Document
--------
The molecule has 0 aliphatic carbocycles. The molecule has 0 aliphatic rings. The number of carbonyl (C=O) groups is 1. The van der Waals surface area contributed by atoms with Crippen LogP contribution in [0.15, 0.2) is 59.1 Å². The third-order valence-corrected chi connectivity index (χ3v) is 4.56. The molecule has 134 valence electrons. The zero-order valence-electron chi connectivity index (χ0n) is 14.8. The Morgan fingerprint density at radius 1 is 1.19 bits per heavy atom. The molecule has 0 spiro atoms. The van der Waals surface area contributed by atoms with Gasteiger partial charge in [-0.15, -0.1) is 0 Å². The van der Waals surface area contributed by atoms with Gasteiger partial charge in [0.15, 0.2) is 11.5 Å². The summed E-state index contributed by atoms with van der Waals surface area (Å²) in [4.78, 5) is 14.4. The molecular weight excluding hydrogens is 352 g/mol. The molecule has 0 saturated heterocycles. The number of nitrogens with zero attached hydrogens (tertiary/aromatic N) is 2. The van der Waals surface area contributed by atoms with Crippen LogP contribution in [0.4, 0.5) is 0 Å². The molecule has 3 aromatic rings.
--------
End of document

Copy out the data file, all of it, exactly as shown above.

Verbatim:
The molecule has 0 aliphatic carbocycles. The molecule has 0 aliphatic rings. The number of carbonyl (C=O) groups is 1. The van der Waals surface area contributed by atoms with Crippen LogP contribution in [0.15, 0.2) is 59.1 Å². The third-order valence-corrected chi connectivity index (χ3v) is 4.56. The molecule has 134 valence electrons. The zero-order valence-electron chi connectivity index (χ0n) is 14.8. The Morgan fingerprint density at radius 1 is 1.19 bits per heavy atom. The molecule has 0 spiro atoms. The van der Waals surface area contributed by atoms with Gasteiger partial charge in [-0.15, -0.1) is 0 Å². The van der Waals surface area contributed by atoms with Gasteiger partial charge in [0.15, 0.2) is 11.5 Å². The summed E-state index contributed by atoms with van der Waals surface area (Å²) in [4.78, 5) is 14.4. The molecular weight excluding hydrogens is 352 g/mol. The molecule has 0 saturated heterocycles. The number of nitrogens with zero attached hydrogens (tertiary/aromatic N) is 2. The van der Waals surface area contributed by atoms with Crippen LogP contribution in [0.4, 0.5) is 0 Å². The molecule has 3 aromatic rings.